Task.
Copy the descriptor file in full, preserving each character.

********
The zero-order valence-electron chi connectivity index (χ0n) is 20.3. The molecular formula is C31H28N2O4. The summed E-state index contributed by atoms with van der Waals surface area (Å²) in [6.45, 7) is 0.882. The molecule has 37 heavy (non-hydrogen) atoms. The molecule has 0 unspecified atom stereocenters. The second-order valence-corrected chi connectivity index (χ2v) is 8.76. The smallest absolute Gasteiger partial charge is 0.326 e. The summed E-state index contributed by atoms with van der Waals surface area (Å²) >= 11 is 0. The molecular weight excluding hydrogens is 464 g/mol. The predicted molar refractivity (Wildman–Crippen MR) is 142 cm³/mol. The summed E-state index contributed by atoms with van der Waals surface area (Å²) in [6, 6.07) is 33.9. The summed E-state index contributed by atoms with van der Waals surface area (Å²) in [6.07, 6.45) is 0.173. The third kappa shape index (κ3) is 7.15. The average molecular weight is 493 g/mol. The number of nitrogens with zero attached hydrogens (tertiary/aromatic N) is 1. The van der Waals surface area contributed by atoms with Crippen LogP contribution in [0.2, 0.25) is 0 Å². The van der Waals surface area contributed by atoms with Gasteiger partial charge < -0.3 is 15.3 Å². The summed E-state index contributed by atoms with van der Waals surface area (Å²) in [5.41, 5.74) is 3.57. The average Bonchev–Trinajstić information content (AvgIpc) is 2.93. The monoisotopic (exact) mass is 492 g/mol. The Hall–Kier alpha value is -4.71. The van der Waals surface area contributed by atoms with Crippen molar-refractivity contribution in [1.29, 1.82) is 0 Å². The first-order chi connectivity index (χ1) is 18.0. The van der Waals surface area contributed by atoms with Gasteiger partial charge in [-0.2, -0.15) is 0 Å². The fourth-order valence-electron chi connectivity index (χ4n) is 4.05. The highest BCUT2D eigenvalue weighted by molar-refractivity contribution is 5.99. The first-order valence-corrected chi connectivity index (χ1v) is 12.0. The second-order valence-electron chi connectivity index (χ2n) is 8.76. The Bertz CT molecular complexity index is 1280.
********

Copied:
The zero-order valence-electron chi connectivity index (χ0n) is 20.3. The molecular formula is C31H28N2O4. The summed E-state index contributed by atoms with van der Waals surface area (Å²) in [6.45, 7) is 0.882. The molecule has 37 heavy (non-hydrogen) atoms. The molecule has 0 unspecified atom stereocenters. The second-order valence-corrected chi connectivity index (χ2v) is 8.76. The smallest absolute Gasteiger partial charge is 0.326 e. The summed E-state index contributed by atoms with van der Waals surface area (Å²) >= 11 is 0. The molecular weight excluding hydrogens is 464 g/mol. The predicted molar refractivity (Wildman–Crippen MR) is 142 cm³/mol. The summed E-state index contributed by atoms with van der Waals surface area (Å²) in [6, 6.07) is 33.9. The summed E-state index contributed by atoms with van der Waals surface area (Å²) in [6.07, 6.45) is 0.173. The third kappa shape index (κ3) is 7.15. The average molecular weight is 493 g/mol. The number of nitrogens with zero attached hydrogens (tertiary/aromatic N) is 1. The van der Waals surface area contributed by atoms with Crippen LogP contribution in [0.2, 0.25) is 0 Å². The van der Waals surface area contributed by atoms with Gasteiger partial charge < -0.3 is 15.3 Å². The summed E-state index contributed by atoms with van der Waals surface area (Å²) in [5.41, 5.74) is 3.57. The average Bonchev–Trinajstić information content (AvgIpc) is 2.93. The monoisotopic (exact) mass is 492 g/mol. The Hall–Kier alpha value is -4.71. The van der Waals surface area contributed by atoms with Crippen molar-refractivity contribution in [1.29, 1.82) is 0 Å². The first-order chi connectivity index (χ1) is 18.0. The van der Waals surface area contributed by atoms with Gasteiger partial charge in [-0.2, -0.15) is 0 Å². The fourth-order valence-electron chi connectivity index (χ4n) is 4.05. The highest BCUT2D eigenvalue weighted by molar-refractivity contribution is 5.99. The first-order valence-corrected chi connectivity index (χ1v) is 12.0. The second-order valence-electron chi connectivity index (χ2n) is 8.76. The Bertz CT molecular complexity index is 1280.